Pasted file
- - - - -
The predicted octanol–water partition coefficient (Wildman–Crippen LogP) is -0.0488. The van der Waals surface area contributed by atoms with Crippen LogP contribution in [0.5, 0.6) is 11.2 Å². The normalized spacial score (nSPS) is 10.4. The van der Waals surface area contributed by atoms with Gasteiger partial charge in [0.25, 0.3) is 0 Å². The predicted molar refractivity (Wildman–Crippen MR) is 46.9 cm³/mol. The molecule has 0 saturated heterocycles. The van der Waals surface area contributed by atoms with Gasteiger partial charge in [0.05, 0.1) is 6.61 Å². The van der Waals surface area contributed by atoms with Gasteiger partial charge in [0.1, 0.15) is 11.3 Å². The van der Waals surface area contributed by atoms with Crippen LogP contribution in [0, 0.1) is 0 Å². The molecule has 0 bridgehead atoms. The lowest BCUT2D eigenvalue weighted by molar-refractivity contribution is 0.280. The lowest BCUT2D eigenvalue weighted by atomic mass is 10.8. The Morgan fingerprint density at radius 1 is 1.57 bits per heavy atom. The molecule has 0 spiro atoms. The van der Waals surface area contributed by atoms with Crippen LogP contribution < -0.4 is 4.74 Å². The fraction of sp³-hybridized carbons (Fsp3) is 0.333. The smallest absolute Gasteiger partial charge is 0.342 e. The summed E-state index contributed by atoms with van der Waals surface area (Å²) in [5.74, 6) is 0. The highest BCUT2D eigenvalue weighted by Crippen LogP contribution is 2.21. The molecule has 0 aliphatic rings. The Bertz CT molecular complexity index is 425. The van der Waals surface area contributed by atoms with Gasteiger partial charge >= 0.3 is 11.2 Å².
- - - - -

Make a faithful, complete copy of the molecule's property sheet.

The predicted octanol–water partition coefficient (Wildman–Crippen LogP) is -0.0488. The van der Waals surface area contributed by atoms with Crippen LogP contribution in [0.5, 0.6) is 11.2 Å². The normalized spacial score (nSPS) is 10.4. The van der Waals surface area contributed by atoms with Gasteiger partial charge in [0.25, 0.3) is 0 Å². The predicted molar refractivity (Wildman–Crippen MR) is 46.9 cm³/mol. The molecule has 0 saturated heterocycles. The van der Waals surface area contributed by atoms with Gasteiger partial charge in [0.05, 0.1) is 6.61 Å². The van der Waals surface area contributed by atoms with Gasteiger partial charge in [0.1, 0.15) is 11.3 Å². The van der Waals surface area contributed by atoms with Crippen LogP contribution in [0, 0.1) is 0 Å². The molecule has 0 bridgehead atoms. The lowest BCUT2D eigenvalue weighted by molar-refractivity contribution is 0.280. The lowest BCUT2D eigenvalue weighted by atomic mass is 10.8. The Morgan fingerprint density at radius 1 is 1.57 bits per heavy atom. The molecule has 0 spiro atoms. The van der Waals surface area contributed by atoms with Crippen LogP contribution < -0.4 is 4.74 Å². The fraction of sp³-hybridized carbons (Fsp3) is 0.333. The smallest absolute Gasteiger partial charge is 0.342 e. The summed E-state index contributed by atoms with van der Waals surface area (Å²) in [5.74, 6) is 0. The highest BCUT2D eigenvalue weighted by Crippen LogP contribution is 2.21. The molecule has 0 aliphatic rings. The Bertz CT molecular complexity index is 425. The van der Waals surface area contributed by atoms with Gasteiger partial charge >= 0.3 is 11.2 Å².